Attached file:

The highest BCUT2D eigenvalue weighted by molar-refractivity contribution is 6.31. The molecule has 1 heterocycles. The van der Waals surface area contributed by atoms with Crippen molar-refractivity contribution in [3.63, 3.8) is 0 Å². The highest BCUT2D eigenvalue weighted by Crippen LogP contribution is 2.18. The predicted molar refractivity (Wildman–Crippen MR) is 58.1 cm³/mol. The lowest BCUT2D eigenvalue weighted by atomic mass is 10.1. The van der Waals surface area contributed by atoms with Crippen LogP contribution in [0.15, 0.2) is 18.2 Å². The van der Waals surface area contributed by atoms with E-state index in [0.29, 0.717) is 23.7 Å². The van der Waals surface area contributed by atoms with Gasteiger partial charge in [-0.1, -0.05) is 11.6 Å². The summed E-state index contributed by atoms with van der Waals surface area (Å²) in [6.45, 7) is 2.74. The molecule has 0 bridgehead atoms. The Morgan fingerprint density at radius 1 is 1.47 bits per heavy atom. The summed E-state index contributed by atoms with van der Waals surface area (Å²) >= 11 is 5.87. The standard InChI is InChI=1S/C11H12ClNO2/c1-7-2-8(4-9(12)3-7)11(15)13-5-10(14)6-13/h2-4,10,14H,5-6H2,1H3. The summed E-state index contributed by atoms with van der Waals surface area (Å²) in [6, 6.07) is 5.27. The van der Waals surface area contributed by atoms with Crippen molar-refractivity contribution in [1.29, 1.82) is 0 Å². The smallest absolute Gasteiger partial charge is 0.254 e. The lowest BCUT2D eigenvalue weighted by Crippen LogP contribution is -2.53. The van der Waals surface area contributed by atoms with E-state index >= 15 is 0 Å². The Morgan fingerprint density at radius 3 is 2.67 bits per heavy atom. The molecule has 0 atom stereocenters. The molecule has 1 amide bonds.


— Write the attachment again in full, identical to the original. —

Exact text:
The highest BCUT2D eigenvalue weighted by molar-refractivity contribution is 6.31. The molecule has 1 heterocycles. The van der Waals surface area contributed by atoms with Crippen molar-refractivity contribution in [3.63, 3.8) is 0 Å². The highest BCUT2D eigenvalue weighted by Crippen LogP contribution is 2.18. The predicted molar refractivity (Wildman–Crippen MR) is 58.1 cm³/mol. The lowest BCUT2D eigenvalue weighted by atomic mass is 10.1. The van der Waals surface area contributed by atoms with Crippen LogP contribution in [0.15, 0.2) is 18.2 Å². The van der Waals surface area contributed by atoms with E-state index in [0.29, 0.717) is 23.7 Å². The van der Waals surface area contributed by atoms with Gasteiger partial charge in [-0.1, -0.05) is 11.6 Å². The summed E-state index contributed by atoms with van der Waals surface area (Å²) in [6.45, 7) is 2.74. The molecule has 0 bridgehead atoms. The Morgan fingerprint density at radius 1 is 1.47 bits per heavy atom. The summed E-state index contributed by atoms with van der Waals surface area (Å²) >= 11 is 5.87. The standard InChI is InChI=1S/C11H12ClNO2/c1-7-2-8(4-9(12)3-7)11(15)13-5-10(14)6-13/h2-4,10,14H,5-6H2,1H3. The summed E-state index contributed by atoms with van der Waals surface area (Å²) in [6, 6.07) is 5.27. The van der Waals surface area contributed by atoms with Crippen molar-refractivity contribution in [1.29, 1.82) is 0 Å². The smallest absolute Gasteiger partial charge is 0.254 e. The lowest BCUT2D eigenvalue weighted by Crippen LogP contribution is -2.53. The van der Waals surface area contributed by atoms with E-state index >= 15 is 0 Å². The Morgan fingerprint density at radius 3 is 2.67 bits per heavy atom. The molecule has 0 atom stereocenters. The molecule has 1 amide bonds.